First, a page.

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Two more draft-eligible Buckeyes opt to remain at Ohio State

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It’s been a banner day for Ohio State when it comes to staving off the NFL for another year.

Earlier in the day, wide receiver Parris Campbell announced that he would be eschewing the NFL draft and returning to the Buckeyes for the 2018 season.  Not long after, another receiver, Johnnie Dixon, along with defensive tackle Dre’Mont Jones announced that they too opted against declaring in order to come back to OSU for another season.

The return of Jones is the more surprising of the two most recent ones as he had been viewed in some corners as a potential first-round pick.

Dixon led the Buckeyes in receiving touchdowns with eight and yards per catch at 23.4.  For the season, he totaled 18 catches for 422 yards, both career highs

Thus far, Ohio State has lost cornerback Denzel Ward (HERE), defensive end Sam Hubbard (HERE) and linebacker Jerome Baker (HERE) to early entry into the draft.  The deadline for the rest of the draft-eligible players to declare is Jan. 15.

No. 8 Ohio State awaits CFP fate after toppling No. 4 Wisconsin to take B1G title

Associated Press
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It wasn’t 59-0, but it might be just enough to do the job. On the same stage that Ohio State used a Big Ten Championship win over Wisconsin to launch an 11th hour run to the College Football Playoff and an eventual national championship three years ago, No. 8 Ohio State hopes to do the same after taking down undefeated No. 4 Wisconsin 27-21 to win the Big Ten title.

J.T. Barrett famously did not play in the 2014 rout, but the fifth-year senior created his own legend by leading the Buckeyes to the win six days after undergoing arthroscopic surgery to lead the Buckeyes with 211 passing yards, 60 rushing yards and three total touchdowns.

The win pushes Ohio State to 11-2 on the season and gives the Buckeyes two wins over top-10 foes, bolstering the Buckeyes’ case as they look to edge 11-1 and fifth-ranked Alabama to reach their third Playoff in four seasons — all of which would come under controversial circumstances. The 2014 blowout of Wisconsin — with Hall of Fame Badgers coach Barry Alvarez serving on the selection committee — allowed Ohio State to pass both TCU and Baylor on Selection Sunday. A year ago, Ohio State became the first non-conference champion to reach the Playoff, beating out a 2-loss Penn State team that both won the head-to-head matchup over the Buckeyes and and claimed the Big Ten championship.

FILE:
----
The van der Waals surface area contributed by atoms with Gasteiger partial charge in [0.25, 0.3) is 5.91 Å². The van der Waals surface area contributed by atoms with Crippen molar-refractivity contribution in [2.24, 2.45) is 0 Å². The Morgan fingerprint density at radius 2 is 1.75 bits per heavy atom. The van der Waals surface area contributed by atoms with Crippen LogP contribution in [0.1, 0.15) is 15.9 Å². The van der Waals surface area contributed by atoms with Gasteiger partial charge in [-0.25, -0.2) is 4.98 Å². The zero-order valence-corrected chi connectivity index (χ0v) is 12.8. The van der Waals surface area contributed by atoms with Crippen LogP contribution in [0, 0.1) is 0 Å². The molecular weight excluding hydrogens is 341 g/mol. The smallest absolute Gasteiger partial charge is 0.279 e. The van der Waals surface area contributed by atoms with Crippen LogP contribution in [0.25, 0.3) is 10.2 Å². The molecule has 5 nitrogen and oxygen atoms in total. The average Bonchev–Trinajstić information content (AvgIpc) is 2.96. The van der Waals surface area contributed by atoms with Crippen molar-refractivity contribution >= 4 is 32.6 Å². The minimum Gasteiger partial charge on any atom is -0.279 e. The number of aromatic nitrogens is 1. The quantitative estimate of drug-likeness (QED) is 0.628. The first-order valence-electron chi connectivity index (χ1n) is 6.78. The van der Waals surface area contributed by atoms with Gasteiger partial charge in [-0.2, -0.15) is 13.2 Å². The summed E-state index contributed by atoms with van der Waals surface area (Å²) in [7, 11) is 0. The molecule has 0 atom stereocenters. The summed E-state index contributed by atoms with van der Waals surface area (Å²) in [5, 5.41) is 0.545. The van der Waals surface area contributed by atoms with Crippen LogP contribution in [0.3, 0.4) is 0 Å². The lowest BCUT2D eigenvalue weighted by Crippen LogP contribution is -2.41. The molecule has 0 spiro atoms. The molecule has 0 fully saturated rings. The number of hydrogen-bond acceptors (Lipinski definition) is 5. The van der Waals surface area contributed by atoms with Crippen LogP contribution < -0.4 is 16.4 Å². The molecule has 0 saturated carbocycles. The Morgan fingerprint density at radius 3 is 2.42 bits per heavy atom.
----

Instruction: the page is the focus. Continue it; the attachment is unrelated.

And now Ohio State looks to become both the first 2-loss team and the first team to suffer a blowout loss to reach the 4-team field.

Trailing 21-10 at the half, Wisconsin pulled within one score with a 46-yard Rafael Gaglianone field goal to open the third quarter, but Ohio State answered with a 27-yard Sean Nuernberger boot. 

The score remained at 24-13 when Barrett tossed his second interception of the night, which Leon Jacobs grabbed and returned to the Wisconsin 48-yard line. Given the short field, Wisconsin’s offense charged to its first offensive touchdown of the night, a 1-yard Chris James plunge that literally ripped the Lucas Oil Stadium turf in two.

After a 15-minute delay in which grounds workers repaired the field, Alex Hornibrook found Troy Fumagalli for a 2-point conversion to pull the Badgers within 24-21 with 12:39 remaining.